[REMOVE ADS]




Results 1 to 27 of 27
  1. #1

    Baby, Now That I've Found You - The Foundations. England's answer to the Motown Sound

    How well did they do? What do you think?





  2. #2
    Quote Originally Posted by Shilpot View Post
    How well did they do? What do you think?




    I also thought "Build Me Up Buttercup" was an attempt to capture the Motown sound, tapping into the Four Tops.

  3. #3
    I think that both of The Foundations hits certainly had traces of the Motown sound (and I I'm sure that those songs would've fared very well in the hands of The Four Tops).

  4. #4
    At the time, everyone I knew thought they were "adequate".

  5. #5
    Yes, that would have been great to hear, Motown Eddie.

  6. #6
    No idea if the record had anything to do with Motown or not (I see no similarities) but it's a great 45 that I still love hearing.

  7. #7
    These guys were a multiracial outfit doing great pop music.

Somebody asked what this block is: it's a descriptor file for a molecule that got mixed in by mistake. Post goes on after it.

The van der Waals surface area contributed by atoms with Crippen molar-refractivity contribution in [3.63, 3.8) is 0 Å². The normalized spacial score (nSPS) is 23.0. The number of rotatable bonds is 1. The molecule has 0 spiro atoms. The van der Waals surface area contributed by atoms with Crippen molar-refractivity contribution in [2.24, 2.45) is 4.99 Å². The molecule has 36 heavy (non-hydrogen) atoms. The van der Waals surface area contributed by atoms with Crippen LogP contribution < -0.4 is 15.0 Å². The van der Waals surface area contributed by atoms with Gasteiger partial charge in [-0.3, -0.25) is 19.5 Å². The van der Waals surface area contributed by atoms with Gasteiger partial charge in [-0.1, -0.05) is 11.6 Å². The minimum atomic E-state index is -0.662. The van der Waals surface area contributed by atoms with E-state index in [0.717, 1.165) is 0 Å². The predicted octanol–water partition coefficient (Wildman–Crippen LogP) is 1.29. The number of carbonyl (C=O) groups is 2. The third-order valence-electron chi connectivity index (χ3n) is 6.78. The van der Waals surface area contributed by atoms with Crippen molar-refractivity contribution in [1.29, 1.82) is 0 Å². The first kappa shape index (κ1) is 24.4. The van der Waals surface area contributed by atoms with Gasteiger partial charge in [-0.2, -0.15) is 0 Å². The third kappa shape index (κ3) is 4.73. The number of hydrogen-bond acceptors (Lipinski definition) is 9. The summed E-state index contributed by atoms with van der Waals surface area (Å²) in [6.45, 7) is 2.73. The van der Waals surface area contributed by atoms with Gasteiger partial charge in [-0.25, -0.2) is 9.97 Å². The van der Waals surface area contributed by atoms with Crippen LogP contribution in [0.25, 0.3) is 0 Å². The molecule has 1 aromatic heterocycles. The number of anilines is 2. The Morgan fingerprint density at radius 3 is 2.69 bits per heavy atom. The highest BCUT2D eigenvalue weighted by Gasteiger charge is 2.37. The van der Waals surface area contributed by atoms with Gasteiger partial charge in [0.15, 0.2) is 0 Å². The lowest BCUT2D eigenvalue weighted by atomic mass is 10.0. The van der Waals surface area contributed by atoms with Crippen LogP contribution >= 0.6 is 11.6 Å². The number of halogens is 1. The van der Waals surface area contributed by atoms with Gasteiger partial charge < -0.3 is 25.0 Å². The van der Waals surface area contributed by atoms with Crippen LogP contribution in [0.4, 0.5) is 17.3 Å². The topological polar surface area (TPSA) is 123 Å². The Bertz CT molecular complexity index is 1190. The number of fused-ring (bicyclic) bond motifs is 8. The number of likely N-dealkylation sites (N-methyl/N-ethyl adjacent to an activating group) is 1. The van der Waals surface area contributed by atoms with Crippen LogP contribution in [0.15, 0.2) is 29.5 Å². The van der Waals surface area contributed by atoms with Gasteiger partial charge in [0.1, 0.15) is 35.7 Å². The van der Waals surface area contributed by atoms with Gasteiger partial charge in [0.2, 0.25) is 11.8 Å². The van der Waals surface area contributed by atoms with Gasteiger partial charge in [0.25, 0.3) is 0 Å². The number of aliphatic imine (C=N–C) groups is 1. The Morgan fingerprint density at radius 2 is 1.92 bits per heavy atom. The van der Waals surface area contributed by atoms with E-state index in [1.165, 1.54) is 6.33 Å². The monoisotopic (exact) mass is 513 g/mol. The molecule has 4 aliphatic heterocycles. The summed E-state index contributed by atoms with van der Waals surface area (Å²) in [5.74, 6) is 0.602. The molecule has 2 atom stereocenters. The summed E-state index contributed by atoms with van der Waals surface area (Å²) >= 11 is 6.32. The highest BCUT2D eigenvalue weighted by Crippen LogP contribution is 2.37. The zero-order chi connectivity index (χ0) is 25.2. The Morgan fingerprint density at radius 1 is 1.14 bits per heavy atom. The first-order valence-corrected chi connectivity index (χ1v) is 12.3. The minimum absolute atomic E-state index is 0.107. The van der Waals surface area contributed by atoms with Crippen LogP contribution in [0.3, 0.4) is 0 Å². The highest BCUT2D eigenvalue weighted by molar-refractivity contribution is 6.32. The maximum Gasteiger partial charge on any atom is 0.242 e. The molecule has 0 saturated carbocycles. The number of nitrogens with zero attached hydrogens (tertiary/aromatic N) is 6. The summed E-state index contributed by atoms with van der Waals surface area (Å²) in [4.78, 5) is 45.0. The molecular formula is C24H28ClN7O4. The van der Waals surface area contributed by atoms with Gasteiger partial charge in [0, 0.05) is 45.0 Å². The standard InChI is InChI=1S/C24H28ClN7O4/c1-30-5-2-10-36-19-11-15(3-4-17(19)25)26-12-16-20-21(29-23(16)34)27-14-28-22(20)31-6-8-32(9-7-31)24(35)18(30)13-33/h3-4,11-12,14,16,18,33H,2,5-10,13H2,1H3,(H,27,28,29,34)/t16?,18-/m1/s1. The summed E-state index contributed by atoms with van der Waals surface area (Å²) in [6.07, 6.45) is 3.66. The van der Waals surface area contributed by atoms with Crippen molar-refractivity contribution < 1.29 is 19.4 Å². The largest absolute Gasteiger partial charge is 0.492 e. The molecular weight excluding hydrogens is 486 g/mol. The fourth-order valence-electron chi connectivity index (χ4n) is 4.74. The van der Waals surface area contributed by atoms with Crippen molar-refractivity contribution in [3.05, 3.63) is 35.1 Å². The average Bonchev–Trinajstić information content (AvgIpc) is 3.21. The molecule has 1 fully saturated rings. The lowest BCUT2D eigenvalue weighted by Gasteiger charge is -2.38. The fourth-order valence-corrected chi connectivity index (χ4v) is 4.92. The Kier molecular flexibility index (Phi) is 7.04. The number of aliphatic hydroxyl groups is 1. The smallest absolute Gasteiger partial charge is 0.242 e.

Strangely, I never considered them as an answer to the Motown sound. But, then again, I was only 13 in 1967. I just saw them as purveyors of pop.

    It’s also worth noting that they were all musicians.

    My favourite by them is “In The Bad Bad Old Days (Before You Loved Me)”.

    Did you know that “Baby, Now That I’ve Found You” and “Build Me Up Buttercup” had different lead vocalists - Clem Curtis and Colin Young respectively?

  8. #8
    Close, but definitely no cigar.

  9. #9
    Producer/writer Tony Macaulay was behind quite a few 'Brit-soul' type records, including some of the Drifters' 70s UK hits.
    There was also a lot of easy-listening pop from him as well.